Dog rescue by Angela Caldin

I’ve recently discovered a new time-wasting Facebook-based activity which can keep me distracted from important tasks for hours on end. A while ago, a short video of an abandoned dog found in a precarious situation popped up on my newsfeed; an intrepid and persistent rescuer overcame enormous difficulty to finally succeed in saving the poor animal from its desperate plight. After a visit to the vet to treat wounds and combat infections, the rescued dog, plied with food and loving care, made a complete recovery and went off to a foster home until a forever home was found

So many videos

It was a wonderful story of human kindness and the possibility of recovery against all the odds. I found it uplifting and inspiring.  I must have given it a like, because ever since I’ve been bombarded by similar videos of dogs in dire straits. There’ve been dogs who’ve got stranded in frozen lakes, dogs who’ve fallen into canals, dogs chained to trees, dogs in cages, dogs hiding with their puppies in derelict buildings, dogs abandoned on motorways by their owners, dogs whose fur has grown so long they can hardly see or walk, dogs infested with fleas and ticks, and dogs with wounds inflicted by humans or other dogs. The possibilities for accident and cruelty seem endless.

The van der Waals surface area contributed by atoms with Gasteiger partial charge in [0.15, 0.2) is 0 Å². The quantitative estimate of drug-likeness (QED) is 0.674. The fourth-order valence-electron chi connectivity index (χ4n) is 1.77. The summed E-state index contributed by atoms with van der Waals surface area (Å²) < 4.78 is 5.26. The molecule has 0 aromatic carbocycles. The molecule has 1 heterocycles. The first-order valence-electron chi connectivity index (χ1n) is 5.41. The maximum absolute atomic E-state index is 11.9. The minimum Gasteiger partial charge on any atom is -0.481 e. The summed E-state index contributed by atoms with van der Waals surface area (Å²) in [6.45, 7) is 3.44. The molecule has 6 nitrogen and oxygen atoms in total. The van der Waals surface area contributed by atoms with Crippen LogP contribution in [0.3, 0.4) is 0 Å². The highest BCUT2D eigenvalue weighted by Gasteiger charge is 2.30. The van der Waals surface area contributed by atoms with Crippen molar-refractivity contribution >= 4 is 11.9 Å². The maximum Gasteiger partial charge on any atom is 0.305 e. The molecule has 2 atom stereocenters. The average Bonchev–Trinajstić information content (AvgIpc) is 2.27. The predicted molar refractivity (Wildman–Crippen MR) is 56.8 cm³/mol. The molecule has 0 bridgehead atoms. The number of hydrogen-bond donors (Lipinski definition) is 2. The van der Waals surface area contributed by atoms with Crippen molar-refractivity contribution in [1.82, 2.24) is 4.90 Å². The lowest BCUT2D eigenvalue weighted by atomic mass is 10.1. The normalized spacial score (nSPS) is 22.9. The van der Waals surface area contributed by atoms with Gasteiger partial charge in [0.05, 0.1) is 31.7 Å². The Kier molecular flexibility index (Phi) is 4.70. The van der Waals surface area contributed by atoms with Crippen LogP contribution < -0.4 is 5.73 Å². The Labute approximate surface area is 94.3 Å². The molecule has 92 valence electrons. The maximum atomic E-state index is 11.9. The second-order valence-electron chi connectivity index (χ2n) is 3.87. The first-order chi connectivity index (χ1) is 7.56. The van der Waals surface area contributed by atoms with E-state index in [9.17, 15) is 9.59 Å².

Hope triumphs

But in almost every case, there is a hope. Vets, animal rescue staff and foster carers combine to restore a mistreated animal to health and happiness. I saw a dog so overtaken by mange that it had no fur and looked like a kind of marble statue. I saw a little dog whose fur was so long and matted that the surplus hair when shaved weighed about a kilo. I saw a dog so thin that you could count all its ribs and see the outline of its pelvic bone. I saw a dog that snarled and bared its teeth as it cowered in a corner. In every case, with persistence and loving care, these dogs recovered and went on to be cherished by new owners.

These videos showed both the worst and the best of human nature. In many cases, human cruelty and neglect had led to the dogs’ suffering, but human kindness and persistent caring had led to their recovery. It took a big effort and lots of dedicated care to turn these dogs from bewildered frightened beings into gambolling contented pets.

I thought about the Rohingya refugees whose camp in Bangladesh has recently been burnt to the ground and the children on the US border, separated from their parents, sleeping under foil sheets, packed tightly together. Examples of cruelty and neglect among humans are everywhere. Surely kindness and caring in these situations are somewhere to be found.

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